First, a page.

Short on time? This class is available HERE as a Fast Class, exclusively for Creator Pass subscribers.

An empowered designer is a truly creative designer. Let designer, author, artist, and activist, James Victore show you how to trust your instinct and embrace imperfection in Bold & Fearless Design.

When you follow the trends your ideas stagnate and you don’t create the kind of memorable pieces that get you noticed. Victore knows the antidote to that creative rut. Victore has been exhibited at the Museum of Modern Art in New York and is represented in the permanent collections of museums worldwide. His commercial work continues to wow by being sexy, strong, and memorable.

Learn how you can make work that is captivating and uniquely you by taking a behind-the-scenes look at this renowned designer’s method, thinking, and inspiration. Victore will talk about playing with different tools (not just digital ones) and rethinking the role of a designer. 

You’ll learn:

  • Exercises for generating concepts and design solutions
  • How to incorporate your hand into your work
  • Unexpected image-making tools and techniques
  • Software strategies for turning the analog into digital

Poster design inspiration is the perfect blank canvas for experimentation. Posters can be adapted for anything from a book covers to dinner plates. In this class, the poster format provides a launching point for discussing by-hand design and reimagining creative possibilities.

Don’t be boring. Watch Bold & Fearless Design with James Victore and energize your unique creative spark.

Class Materials

bonus material with purchase

James Victore - 10 Type Rules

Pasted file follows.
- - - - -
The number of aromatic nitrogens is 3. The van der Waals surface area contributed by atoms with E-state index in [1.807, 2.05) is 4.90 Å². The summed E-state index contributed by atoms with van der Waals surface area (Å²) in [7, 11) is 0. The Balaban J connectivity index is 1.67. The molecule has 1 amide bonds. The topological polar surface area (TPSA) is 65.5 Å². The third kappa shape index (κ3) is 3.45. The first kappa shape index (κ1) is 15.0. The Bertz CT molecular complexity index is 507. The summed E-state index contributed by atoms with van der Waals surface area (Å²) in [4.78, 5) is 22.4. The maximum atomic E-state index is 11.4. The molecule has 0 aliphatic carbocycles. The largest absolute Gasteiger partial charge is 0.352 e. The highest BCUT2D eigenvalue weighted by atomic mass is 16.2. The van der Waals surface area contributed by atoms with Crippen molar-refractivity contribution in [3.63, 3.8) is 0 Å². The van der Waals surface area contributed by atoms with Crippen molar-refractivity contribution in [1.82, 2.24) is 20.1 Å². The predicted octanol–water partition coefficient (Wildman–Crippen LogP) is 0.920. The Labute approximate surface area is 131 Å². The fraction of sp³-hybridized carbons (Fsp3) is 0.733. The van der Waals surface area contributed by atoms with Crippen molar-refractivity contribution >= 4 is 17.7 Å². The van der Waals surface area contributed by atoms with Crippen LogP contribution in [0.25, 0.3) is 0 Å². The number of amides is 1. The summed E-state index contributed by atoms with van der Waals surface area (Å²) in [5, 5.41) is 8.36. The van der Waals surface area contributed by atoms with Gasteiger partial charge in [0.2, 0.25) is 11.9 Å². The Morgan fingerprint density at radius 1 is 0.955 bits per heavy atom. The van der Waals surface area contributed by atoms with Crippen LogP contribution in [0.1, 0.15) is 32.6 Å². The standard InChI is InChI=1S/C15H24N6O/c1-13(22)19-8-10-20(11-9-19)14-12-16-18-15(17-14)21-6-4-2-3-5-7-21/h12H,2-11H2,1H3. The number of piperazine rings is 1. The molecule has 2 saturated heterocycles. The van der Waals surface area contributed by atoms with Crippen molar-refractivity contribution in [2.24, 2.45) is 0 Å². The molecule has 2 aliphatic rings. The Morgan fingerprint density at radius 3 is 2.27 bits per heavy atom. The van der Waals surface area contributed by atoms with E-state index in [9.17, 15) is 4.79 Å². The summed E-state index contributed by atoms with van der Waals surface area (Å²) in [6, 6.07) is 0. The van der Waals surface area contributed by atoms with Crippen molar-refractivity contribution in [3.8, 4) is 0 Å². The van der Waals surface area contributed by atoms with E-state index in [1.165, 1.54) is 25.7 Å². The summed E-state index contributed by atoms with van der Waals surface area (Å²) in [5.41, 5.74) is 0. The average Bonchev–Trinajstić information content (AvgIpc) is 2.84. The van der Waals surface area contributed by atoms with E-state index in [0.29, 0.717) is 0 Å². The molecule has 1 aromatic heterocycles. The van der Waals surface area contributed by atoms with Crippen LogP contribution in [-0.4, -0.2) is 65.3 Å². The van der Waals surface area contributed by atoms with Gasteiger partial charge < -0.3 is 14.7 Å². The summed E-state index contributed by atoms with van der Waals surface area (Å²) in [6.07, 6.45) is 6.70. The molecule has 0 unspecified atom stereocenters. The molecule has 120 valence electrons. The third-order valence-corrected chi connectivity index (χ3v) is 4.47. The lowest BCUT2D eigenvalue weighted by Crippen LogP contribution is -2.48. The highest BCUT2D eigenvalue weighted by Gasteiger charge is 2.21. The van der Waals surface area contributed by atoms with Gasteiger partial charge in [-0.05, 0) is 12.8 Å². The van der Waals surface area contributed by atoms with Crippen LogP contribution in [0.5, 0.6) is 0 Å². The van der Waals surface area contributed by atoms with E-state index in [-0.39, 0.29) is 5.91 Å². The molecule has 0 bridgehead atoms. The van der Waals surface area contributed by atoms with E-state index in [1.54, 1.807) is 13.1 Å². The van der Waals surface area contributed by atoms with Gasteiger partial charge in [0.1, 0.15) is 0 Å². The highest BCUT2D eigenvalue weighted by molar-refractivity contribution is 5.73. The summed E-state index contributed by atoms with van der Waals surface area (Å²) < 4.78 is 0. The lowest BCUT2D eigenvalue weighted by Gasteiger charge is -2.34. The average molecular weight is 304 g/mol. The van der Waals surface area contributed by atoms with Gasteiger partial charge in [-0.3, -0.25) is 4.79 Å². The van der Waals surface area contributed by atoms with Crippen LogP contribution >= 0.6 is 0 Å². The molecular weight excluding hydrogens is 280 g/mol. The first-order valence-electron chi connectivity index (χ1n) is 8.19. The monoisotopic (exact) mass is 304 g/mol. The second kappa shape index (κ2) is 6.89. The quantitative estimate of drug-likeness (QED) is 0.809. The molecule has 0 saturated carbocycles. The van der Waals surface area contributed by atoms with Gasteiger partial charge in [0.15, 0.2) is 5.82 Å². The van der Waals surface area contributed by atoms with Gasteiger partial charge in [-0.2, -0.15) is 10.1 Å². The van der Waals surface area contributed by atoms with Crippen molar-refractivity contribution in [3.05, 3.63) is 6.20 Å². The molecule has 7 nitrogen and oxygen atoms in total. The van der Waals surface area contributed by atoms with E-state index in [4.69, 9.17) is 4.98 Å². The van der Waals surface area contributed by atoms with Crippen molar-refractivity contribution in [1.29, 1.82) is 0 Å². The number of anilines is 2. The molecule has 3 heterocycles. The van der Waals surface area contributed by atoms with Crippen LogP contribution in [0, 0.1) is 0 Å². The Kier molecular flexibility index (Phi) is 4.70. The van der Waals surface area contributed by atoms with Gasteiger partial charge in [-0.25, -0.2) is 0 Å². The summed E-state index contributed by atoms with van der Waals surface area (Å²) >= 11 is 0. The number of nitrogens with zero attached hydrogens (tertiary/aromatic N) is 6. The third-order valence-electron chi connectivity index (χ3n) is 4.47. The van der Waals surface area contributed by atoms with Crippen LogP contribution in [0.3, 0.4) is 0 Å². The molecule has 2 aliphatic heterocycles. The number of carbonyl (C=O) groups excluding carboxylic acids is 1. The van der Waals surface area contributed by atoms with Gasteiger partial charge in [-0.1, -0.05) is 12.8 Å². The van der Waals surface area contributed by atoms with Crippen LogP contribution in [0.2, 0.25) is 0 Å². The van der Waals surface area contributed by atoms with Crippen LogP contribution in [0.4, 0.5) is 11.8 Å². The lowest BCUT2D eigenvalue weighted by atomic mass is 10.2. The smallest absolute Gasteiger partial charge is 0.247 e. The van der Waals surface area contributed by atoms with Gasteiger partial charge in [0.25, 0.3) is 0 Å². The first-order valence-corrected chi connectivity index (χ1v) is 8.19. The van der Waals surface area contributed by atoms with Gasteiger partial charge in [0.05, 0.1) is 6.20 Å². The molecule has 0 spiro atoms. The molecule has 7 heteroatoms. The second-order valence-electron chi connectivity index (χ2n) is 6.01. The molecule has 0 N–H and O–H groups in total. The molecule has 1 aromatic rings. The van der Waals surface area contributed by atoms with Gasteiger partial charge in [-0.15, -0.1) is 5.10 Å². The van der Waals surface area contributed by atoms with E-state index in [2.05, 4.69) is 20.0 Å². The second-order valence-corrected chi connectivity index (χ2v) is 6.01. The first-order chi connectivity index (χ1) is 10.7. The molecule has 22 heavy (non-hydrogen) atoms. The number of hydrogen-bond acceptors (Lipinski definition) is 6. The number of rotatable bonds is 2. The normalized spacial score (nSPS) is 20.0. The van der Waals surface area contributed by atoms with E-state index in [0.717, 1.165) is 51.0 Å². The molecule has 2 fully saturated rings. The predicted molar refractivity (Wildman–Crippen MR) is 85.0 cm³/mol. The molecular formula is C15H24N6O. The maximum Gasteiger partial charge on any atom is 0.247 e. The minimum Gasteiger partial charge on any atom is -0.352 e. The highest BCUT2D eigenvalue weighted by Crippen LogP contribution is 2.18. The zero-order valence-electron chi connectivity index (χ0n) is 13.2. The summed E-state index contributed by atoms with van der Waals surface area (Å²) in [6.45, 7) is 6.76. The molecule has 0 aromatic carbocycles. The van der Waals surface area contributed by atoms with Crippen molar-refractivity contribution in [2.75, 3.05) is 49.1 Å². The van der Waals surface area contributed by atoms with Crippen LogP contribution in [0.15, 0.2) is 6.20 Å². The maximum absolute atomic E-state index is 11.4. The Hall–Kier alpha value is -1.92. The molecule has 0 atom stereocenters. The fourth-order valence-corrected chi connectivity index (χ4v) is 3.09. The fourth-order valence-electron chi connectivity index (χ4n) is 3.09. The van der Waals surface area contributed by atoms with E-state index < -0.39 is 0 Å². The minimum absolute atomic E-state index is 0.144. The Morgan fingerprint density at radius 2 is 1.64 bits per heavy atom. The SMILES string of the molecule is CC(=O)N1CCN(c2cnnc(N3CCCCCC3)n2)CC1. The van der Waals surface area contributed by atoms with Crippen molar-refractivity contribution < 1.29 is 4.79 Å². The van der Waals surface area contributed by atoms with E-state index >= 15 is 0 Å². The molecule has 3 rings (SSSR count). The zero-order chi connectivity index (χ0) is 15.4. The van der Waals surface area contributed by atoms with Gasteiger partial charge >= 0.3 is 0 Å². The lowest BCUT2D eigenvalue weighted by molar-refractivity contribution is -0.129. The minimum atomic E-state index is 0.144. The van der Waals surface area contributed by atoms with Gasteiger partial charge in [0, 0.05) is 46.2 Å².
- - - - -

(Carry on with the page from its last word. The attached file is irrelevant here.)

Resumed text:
bonus material

James Victore - Bold and Fearless Poster Design Course Supplies.pdf

James Victore - Litter Poster Client Brief.pdf

James Victore - Suggested Reading List.pdf

Ratings and Reviews

Student Work

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I am not a graphic designer, I'm an artist, but this class translates beautifully. James' teaching style is nothing short of delicious - fresh, alive, fun, exciting - while being full of depth and poignant, valuable content, much of which transcends medium and brings value to any creative individual. I found particular value in the lessons around tools (and altering tools), the criteria for good work, the need to infuse your opinion into your work, the value of abandoning perfection, paying attention to cancer that is one's ego and that we are meant to be creators, and not 'the help'. More than anything else though, I benefited from being reminded, with such a burning passion, that we are not put on this earth to pay a mortgage and support a family, but to identify our true work and to bring it into existence in this world. So nice to reminded of something I know but forget on a regular basis. One of the best online classes I have ever taken - a real home run.


I loved this course! Exceeded every notion I had. The design, concepts and principles were fun, funny and insightful. But James went so far beyond the "poster design" and into the philosophy, thinking, inspiration - huge! I am so glad I watched this course not only for the quick wit and fast humor (Jame's is smart! Sharp... And Really Funny - compliments his teaching and design), but the reading list he suggests, ways to nudge your creativity and the fashion with which he gets you thinking... Invaluable! Organic, Rich, Impact and message - this course has the design "how-to" covered, the real pearls are Jame's humble experience and generosity. Great Course... Oh, and check out his book! "Victore! or, Who Died and Made You Boss?" Inspiration and fun!

a Creativelive Student

Came to this course (and site) via Anna Dorfman's blog. Loved the motivational and philosophical aspects of the course. Very entertaining and inspirational. Also loved listening to Victore discuss his own work and process-- the stories of how he got specific ideas, tinkered with them, perfected them, etc.. As for the critiques of student and online work, I didn't find them very useful. I would love to see him pick out a few of the very best, and then give his own short and sweet-- and specific-- insights into how HE would improve them. Or just abandon the critiques entirely and instead show and discuss more of his own or other successful designers' work. Overall, fun and inspirational, with some helpful tips.